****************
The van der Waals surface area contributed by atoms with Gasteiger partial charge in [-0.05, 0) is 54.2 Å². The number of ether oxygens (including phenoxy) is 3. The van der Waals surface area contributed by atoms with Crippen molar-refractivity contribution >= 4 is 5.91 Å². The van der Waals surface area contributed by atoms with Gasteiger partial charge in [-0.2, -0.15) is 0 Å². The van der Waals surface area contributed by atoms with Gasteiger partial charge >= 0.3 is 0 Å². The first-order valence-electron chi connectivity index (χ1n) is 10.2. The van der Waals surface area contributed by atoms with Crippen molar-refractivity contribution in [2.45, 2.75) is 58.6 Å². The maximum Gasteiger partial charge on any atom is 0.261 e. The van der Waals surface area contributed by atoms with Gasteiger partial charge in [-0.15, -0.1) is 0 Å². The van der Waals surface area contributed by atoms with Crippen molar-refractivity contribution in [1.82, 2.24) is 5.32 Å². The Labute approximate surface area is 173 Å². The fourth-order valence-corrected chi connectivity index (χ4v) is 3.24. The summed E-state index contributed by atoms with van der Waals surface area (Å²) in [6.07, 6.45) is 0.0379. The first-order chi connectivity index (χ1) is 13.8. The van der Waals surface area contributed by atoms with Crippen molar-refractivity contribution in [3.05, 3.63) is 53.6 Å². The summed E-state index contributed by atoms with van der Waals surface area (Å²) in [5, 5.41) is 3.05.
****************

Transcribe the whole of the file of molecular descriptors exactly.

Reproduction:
The van der Waals surface area contributed by atoms with Gasteiger partial charge in [-0.05, 0) is 54.2 Å². The number of ether oxygens (including phenoxy) is 3. The van der Waals surface area contributed by atoms with Crippen molar-refractivity contribution >= 4 is 5.91 Å². The van der Waals surface area contributed by atoms with Gasteiger partial charge in [-0.2, -0.15) is 0 Å². The van der Waals surface area contributed by atoms with Gasteiger partial charge >= 0.3 is 0 Å². The first-order valence-electron chi connectivity index (χ1n) is 10.2. The van der Waals surface area contributed by atoms with Crippen molar-refractivity contribution in [2.45, 2.75) is 58.6 Å². The maximum Gasteiger partial charge on any atom is 0.261 e. The van der Waals surface area contributed by atoms with Gasteiger partial charge in [-0.15, -0.1) is 0 Å². The van der Waals surface area contributed by atoms with Crippen molar-refractivity contribution in [1.82, 2.24) is 5.32 Å². The Labute approximate surface area is 173 Å². The fourth-order valence-corrected chi connectivity index (χ4v) is 3.24. The summed E-state index contributed by atoms with van der Waals surface area (Å²) in [6.07, 6.45) is 0.0379. The first-order chi connectivity index (χ1) is 13.8. The van der Waals surface area contributed by atoms with Crippen molar-refractivity contribution in [3.05, 3.63) is 53.6 Å². The summed E-state index contributed by atoms with van der Waals surface area (Å²) in [5, 5.41) is 3.05.